The Black River Lower Morass (aka the Great Morass)

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The Black River Lower Morass, Black River  

The Black River Lower Morass, Black River The Black River Lower Morass

The Black River Lower Morass (also known as the Great Morass) covers 125 square miles and is the largest wetland wildlife habitat in the Caribbean. The Morass is formed by the Black River and its tributaries making a large freshwater swamp. Scattered across the swamp are tiny islands, reed banks, lagoons and mangroves.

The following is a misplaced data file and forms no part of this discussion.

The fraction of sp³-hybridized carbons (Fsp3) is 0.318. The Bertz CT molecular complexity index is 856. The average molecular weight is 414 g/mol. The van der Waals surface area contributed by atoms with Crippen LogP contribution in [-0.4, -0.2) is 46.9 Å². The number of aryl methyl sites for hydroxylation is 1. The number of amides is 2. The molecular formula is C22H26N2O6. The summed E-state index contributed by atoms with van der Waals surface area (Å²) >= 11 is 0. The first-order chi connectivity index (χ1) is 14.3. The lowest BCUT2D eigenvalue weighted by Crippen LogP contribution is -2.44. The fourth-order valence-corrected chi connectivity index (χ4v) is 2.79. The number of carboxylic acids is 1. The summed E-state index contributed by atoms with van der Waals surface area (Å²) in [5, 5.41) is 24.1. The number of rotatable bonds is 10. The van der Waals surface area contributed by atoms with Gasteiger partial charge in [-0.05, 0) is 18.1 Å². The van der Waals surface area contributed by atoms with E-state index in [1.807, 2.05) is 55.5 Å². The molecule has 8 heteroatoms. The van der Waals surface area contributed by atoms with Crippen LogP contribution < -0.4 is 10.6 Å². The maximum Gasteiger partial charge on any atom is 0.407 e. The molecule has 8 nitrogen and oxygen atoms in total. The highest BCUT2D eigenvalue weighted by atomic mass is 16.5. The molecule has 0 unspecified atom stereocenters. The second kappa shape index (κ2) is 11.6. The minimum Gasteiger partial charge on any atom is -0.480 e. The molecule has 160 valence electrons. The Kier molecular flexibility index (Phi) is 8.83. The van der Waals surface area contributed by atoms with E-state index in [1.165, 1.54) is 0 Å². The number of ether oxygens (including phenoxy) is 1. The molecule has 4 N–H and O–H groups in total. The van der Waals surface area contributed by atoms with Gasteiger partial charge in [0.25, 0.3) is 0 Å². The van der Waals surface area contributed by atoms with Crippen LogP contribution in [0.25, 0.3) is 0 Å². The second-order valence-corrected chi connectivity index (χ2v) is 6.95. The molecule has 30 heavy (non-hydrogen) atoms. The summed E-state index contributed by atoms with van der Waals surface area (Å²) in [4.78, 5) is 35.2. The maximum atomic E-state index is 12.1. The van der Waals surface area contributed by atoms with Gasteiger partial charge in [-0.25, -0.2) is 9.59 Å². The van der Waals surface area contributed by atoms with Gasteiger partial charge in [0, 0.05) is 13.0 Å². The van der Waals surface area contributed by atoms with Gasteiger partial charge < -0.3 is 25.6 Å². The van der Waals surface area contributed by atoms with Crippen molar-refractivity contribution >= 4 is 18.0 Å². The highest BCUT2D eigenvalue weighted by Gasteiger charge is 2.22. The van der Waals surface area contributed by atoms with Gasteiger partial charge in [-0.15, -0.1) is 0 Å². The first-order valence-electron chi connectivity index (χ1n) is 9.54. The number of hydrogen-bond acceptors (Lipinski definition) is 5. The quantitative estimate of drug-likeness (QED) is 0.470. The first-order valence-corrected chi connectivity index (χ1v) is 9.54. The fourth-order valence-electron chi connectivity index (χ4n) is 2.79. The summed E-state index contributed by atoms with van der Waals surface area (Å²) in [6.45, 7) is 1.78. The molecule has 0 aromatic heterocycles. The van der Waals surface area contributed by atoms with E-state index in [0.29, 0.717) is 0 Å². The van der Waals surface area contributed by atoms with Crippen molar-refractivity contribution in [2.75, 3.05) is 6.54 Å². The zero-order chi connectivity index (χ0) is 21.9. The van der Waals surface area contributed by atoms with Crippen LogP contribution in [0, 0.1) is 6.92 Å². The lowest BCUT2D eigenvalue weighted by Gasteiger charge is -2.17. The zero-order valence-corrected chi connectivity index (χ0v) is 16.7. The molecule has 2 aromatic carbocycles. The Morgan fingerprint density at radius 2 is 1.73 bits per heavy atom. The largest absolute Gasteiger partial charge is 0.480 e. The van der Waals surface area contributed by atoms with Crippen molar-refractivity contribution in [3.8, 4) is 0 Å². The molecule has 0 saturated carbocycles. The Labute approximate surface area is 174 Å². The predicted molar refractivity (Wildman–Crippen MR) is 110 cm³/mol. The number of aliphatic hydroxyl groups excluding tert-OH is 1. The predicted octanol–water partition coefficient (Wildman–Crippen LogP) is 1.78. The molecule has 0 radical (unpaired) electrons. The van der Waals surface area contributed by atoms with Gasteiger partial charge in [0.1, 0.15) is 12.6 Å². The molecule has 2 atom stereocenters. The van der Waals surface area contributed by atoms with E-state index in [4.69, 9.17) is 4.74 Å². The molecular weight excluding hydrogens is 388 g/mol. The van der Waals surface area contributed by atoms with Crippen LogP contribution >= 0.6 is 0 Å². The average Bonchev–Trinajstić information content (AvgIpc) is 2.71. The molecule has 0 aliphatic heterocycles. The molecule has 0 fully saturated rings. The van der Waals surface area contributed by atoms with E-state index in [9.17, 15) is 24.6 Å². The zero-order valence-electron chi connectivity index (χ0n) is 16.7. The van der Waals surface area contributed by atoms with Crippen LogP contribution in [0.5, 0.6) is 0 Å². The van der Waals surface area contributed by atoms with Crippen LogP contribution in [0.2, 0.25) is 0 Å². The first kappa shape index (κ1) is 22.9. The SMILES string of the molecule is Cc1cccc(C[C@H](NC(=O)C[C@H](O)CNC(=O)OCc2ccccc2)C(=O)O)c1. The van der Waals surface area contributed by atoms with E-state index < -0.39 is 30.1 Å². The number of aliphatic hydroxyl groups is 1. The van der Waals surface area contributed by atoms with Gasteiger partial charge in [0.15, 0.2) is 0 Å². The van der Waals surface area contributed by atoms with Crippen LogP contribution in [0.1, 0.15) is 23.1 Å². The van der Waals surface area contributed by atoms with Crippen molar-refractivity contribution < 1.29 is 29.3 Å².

The Morass provides a breeding ground for a diverse range of wildlife, including nursery pools for baby fish and nesting grounds for birds. Over 100 species of bird have been identified in the Morass, including egrets, ospreys and herons, flamingos are even known to nest here from time to time. Commonly found fish include snapper, jack and snook. Plant life includes thatch palm, Brazil nut and red mangrove. However, the most prominent animals in the great morass are shrimp (Black River is the shrimp capital of Jamaica) and, of course, crocodiles!

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